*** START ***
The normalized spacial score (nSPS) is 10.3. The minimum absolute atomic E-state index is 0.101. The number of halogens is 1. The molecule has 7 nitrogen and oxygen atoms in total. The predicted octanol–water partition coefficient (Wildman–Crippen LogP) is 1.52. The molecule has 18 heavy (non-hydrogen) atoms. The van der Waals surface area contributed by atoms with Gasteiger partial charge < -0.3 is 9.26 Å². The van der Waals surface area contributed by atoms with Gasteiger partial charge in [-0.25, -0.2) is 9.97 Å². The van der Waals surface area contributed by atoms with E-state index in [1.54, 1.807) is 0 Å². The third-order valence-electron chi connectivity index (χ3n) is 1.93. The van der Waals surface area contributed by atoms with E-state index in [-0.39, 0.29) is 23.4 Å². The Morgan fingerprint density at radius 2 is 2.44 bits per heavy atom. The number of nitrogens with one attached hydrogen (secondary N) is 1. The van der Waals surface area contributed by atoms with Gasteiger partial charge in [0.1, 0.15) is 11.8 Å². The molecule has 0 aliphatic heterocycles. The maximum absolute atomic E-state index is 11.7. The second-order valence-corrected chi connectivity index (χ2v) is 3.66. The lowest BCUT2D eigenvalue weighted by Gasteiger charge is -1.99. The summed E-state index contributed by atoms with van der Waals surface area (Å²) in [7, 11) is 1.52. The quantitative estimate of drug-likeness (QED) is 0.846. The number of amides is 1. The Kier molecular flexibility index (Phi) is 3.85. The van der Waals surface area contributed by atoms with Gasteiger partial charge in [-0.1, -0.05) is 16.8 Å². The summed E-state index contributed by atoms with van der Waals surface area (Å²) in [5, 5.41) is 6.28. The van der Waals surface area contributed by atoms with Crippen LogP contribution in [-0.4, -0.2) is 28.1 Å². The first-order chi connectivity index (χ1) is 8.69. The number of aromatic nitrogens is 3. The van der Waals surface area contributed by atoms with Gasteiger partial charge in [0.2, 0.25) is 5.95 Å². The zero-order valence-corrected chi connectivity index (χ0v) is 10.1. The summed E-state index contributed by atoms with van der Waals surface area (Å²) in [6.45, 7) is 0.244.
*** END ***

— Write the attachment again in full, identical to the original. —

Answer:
The normalized spacial score (nSPS) is 10.3. The minimum absolute atomic E-state index is 0.101. The number of halogens is 1. The molecule has 7 nitrogen and oxygen atoms in total. The predicted octanol–water partition coefficient (Wildman–Crippen LogP) is 1.52. The molecule has 18 heavy (non-hydrogen) atoms. The van der Waals surface area contributed by atoms with Gasteiger partial charge < -0.3 is 9.26 Å². The van der Waals surface area contributed by atoms with Gasteiger partial charge in [-0.25, -0.2) is 9.97 Å². The van der Waals surface area contributed by atoms with E-state index in [1.54, 1.807) is 0 Å². The third-order valence-electron chi connectivity index (χ3n) is 1.93. The van der Waals surface area contributed by atoms with E-state index in [-0.39, 0.29) is 23.4 Å². The Morgan fingerprint density at radius 2 is 2.44 bits per heavy atom. The number of nitrogens with one attached hydrogen (secondary N) is 1. The van der Waals surface area contributed by atoms with Gasteiger partial charge in [0.1, 0.15) is 11.8 Å². The molecule has 0 aliphatic heterocycles. The maximum absolute atomic E-state index is 11.7. The second-order valence-corrected chi connectivity index (χ2v) is 3.66. The lowest BCUT2D eigenvalue weighted by Gasteiger charge is -1.99. The summed E-state index contributed by atoms with van der Waals surface area (Å²) in [7, 11) is 1.52. The quantitative estimate of drug-likeness (QED) is 0.846. The number of amides is 1. The Kier molecular flexibility index (Phi) is 3.85. The van der Waals surface area contributed by atoms with Gasteiger partial charge in [-0.1, -0.05) is 16.8 Å². The summed E-state index contributed by atoms with van der Waals surface area (Å²) in [5, 5.41) is 6.28. The van der Waals surface area contributed by atoms with Crippen LogP contribution in [-0.4, -0.2) is 28.1 Å². The first-order chi connectivity index (χ1) is 8.69. The number of aromatic nitrogens is 3. The van der Waals surface area contributed by atoms with Gasteiger partial charge in [0.2, 0.25) is 5.95 Å². The zero-order valence-corrected chi connectivity index (χ0v) is 10.1. The summed E-state index contributed by atoms with van der Waals surface area (Å²) in [6.45, 7) is 0.244.